Mihir Fadnavis raises the same issue of the BOx compromise about the climax that I had talked about yday.Also had left my comment on his blog.Read below for more
The Dark Knight Rises was a hell of an entertaining movie, and Nolan did deliver on the massive expectations. Of course all mammoth movies inevitably come with a few inconsistencies and Nolan’s especially are packed with double enterdres. What follows are spoilers, and those who haven’t seen the film yet are advised to close this tab right now.
The big finale, though epic in scale was straight out of Iron Giant (and it was much more heartbreaking in that movie). Even last year’s Captain America had a similar climax where the hero flies a bomb away to save lives and sacrifice himself. But there is another aspect of the ending that interests me more:
1) Was the scene at the restaurant a dream or reality?
All his life, Alfred has wished to see Bruce Wayne chilling out at the restaurant with a wife and family, and suddenly his wish seems to have been fulfilled. Bruce is seen having drinks with Selina, and has survived the nuclear blast after all.
It makes more sense that Alfred imagined this scene, because he never gave Bruce the name or the address of the restaurant, yet he appears in the exact same seat at the exact same time that Alfred expects him to be in.
If it wasn’t a dream, it brings me to the next question:
2) How did Batman survive the Nuclear Blast?
We’re shown that Bruce had fixed the autopilot on The Bat. Note that when Batman hooks up the bomb to the vehicle, he flies really low. Why? Presumably to engage autopilot and get off the vehicle and onto a building terrace. We never see the cockpit when The Bat goes out into the sea, right before the blast all we’re shown is a closeup of Batman’s face. And if that was indeed a shot of the cockpit, there was no chance that Bruce would’ve survived the blast, since he was right above the bomb.
In any case, disbelief has to be suspended here, because the nuclear bomb 6 miles away should’ve incinerated everyone on the coast of Gotham, and resulted in devastating nuclear radiations in the months to come. Yet no one is injured and Gotham is safe. Batman is alive and Robin becomes the new.. err.. Batman.
Which brings me to the most difficult query of them all:
3) Why does the Batman need to stage his own death??
Batman has just saved Gotham, now everyone in Gotham knows that Batman is the hero, and criminals would now be forever afraid to him. So why does he need to destroy himself?
And why does Bruce Wayne need to stage his own death? To escape corporate life and lawsuits involving fraudulent shares and unending court cases over reclamation of his own enterprise? It just doesn’t gel, because both Bruce and the Batman are heroes, and it only solidifies the theory of Alfred imagining Bruce alive.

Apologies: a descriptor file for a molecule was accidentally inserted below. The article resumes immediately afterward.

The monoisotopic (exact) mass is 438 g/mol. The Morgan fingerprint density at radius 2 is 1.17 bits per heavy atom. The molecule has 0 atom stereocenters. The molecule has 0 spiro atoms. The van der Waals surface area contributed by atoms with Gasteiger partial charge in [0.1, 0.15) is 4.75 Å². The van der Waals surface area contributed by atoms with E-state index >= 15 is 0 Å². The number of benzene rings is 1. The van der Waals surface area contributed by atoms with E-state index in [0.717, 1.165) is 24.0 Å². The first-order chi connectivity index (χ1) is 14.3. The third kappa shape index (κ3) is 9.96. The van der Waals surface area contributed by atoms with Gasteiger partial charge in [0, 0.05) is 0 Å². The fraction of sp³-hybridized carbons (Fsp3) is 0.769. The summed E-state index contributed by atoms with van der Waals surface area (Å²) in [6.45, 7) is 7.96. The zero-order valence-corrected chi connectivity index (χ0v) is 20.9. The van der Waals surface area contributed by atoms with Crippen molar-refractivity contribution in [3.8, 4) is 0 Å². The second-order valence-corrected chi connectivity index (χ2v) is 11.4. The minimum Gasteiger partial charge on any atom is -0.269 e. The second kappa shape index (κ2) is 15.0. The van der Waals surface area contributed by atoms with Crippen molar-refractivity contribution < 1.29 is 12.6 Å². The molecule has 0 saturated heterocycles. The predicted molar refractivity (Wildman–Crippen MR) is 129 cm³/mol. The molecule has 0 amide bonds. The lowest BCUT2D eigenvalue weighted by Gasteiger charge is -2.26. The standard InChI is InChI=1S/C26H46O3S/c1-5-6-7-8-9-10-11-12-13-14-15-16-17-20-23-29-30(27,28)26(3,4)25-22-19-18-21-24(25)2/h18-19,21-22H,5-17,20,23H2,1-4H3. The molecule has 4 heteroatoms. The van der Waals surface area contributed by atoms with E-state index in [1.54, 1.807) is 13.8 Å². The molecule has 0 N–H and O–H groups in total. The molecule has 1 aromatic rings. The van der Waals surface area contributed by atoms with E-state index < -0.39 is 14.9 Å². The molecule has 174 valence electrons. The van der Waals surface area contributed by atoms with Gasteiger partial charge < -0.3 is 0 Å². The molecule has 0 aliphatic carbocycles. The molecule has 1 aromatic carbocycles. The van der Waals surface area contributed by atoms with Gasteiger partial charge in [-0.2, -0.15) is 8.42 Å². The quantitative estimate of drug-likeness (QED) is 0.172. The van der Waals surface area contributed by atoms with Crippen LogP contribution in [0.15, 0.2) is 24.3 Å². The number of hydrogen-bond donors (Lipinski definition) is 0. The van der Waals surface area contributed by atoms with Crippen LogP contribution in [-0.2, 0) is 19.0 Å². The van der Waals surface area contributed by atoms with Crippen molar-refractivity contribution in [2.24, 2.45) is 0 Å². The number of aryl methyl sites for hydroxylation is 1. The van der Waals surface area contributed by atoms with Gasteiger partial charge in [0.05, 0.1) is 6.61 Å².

4) How the fuck does Batman travel from Jodhpur to Gotham?
After breaking Batman’s back, Bane takes a trip from Gotham to an unknown medieval location and dumps Bruce Wayne in the Lazarus Pit. A chiropractor snaps his spinal cord back in place, and Bruce exercises like Hrithik Roshan in Mission Kashmir, and heroically Rises out of the pit. We then see Bruce miraculously appearing in Gotham and hitting on Catwoman.
How the heck did he travel from the Jodhpur desert to a snowy Gotham? A desert and a snowy region are never walkable distance from each other so it is unlikely that Bruce just walked back to Gotham. Even if both regions exist next to each other in a comic book universe where anything goes, Gotham was under freaking siege, and was completely cut off from the outside world. All the bridges except one heavily guarded one were destroyed. Even the army couldn’t get in Gotham, but Bruce just waltzes in, goes home, shaves, wears a new suit and meets Selina.
You may argue that this is a movie, a comic book movie at that, but this is a major plot hole considering Nolan’s persistence on grounding the Batman films to the real world. I should also mention that Bruce, when he returns to Gotham, also somehow finds time to gather equipment and explosions and climb the top of a bridge to make the awesome Bat logo. He also has not yet met anyone, but seems to telepathically know the amount of time left for the bomb to explode.
The best answer, of course, is HE IS MOTHERFUCKING BATMAN. That’s how he reached Gotham, okay? Moving on..
5) Is The Dark Knight Rises a worthy ending to the trilogy?
While still an incredible movie and thoroughly satisfying, The Dark Knight Rises would’ve been an utter classic had Nolan not shown Bruce Wayne alive, and had just cut to black (or to Robin in the Batcave) after Alfred breaks the fourth wall with a startled look on his face. Like the tiny wobble of the spinning top in Inception.
Speaking of which, the entire trilogy could well have been a part of the Inception universe. Bruce Wayne, the owner of a big corporation might have been incepted at the behest of Saito. In the first level he is given an idea to become more than a man, in the second level he is strategically fed guilt, in the third he is successfully convinced to make a silly decision and give up his corporation. Arthur the point man, Eames the forger, Saito the employer are all present, so is Mal.